Virtue is fallen, visions are faded
the weak are left to hold this world
worn low, (The Seafarer)

To rejoicing at the end, saying, “Thus let us thank His hallowed name that He has granted us His grace.” (The Seafarer) As the seafarer continues to contradict himself, the internal conflict becomes more and more obvious.

Yet the sailor’s mind is not the only thing that changes. The second form of “flow” is actually extremely physical. In choosing a life at sea, the Seafarer consequently chooses a life of change, a flow that the sea itself embodies. The narrator describes it himself as, “endless halls of heaving waves,” (Seafarer) indicating a life in an environment of unending, restless motion.

Living a life of constant change is not exactly hopeful, and it is the futility of the whole situation that really gives “The Seafarer” its spirit. Still a simply heart wrenching tale would not be satisfactory for the traveler or the reader. Restlessness without conclusion or resolution is pointless. But the seafarer does find this hope and contentment at the closing of the poem, deciding God is the only satisfactory answer to all his questions. Critics have reasoned that the lines of the Seafarer, “…imply a triumph of Christian over heathen belief…” (Vickery) Despite all the uncontrollable chaos, God provides the man with a sense of order and reliability, what he describes to be, “the heaven haven of our Lord’s love.” (The Seafarer) For the seafarer God is the how he copes with a hopeless change that is out of his control; God is the immutable.

In conclusion, it is the balance between flow and the immutable that makes us who we are. Without change we would be only stagnant innocent children, but if we were only transient beings than there is no point to a life whose only goal is to end. The immutable is what gives people the hope and determination to continue on journeys that often have the façade of futility. The immutable/ the absolute is what gives human beings purpose, and often purpose is all that is needed to create order out of chaos. Finally order is something everyone needs or at least searches for, and in the “Wife’s Lament,” “The Seafarer,” and Sophie’s World the characters find contentment in their absolutes, yet would fail to appreciate the immutable if it was not for existence of change. It is change that compels one to search for stability. Basically, without a question there would be no answer.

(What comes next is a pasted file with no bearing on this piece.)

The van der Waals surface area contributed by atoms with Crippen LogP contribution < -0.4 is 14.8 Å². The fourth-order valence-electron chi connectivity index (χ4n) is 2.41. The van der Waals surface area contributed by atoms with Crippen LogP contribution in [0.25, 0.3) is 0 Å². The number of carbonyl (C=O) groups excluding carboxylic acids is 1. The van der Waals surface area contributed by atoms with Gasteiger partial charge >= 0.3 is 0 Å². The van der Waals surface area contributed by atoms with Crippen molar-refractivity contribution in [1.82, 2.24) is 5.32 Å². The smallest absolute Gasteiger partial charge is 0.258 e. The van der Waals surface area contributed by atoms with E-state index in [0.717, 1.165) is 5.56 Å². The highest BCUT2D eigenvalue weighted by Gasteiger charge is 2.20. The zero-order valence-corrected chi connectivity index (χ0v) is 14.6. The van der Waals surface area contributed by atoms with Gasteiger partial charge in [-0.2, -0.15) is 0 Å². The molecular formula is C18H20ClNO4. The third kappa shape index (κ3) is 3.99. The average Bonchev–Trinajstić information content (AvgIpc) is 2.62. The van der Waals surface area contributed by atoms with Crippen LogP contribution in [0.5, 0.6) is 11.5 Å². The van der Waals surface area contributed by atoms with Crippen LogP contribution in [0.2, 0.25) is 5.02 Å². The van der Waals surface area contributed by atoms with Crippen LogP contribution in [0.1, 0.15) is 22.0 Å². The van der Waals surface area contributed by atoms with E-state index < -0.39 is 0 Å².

Works Cited

Bivins, Tom. Golden Mean versus the Golden Rule. University of Oregon. March
6, 2005. _NOTES/Goldenrulemean.html

Gaarder, Jostein. Sophie’s World. New York: Berkley . 1996

Jamison, Carol Parrish. “Traffic of Women in Germanic Literature: the Role of Peace Pledge in Marital Exchanges.” Women in German Yearbook 2004 University of Nebraska Press.

“The Seafarer"

Vickery, John. “The Seafarer 97-102: Dives and the Burial of Treasure.” The Journal of English And German Philology. 1995.

“The Wife’s Lament”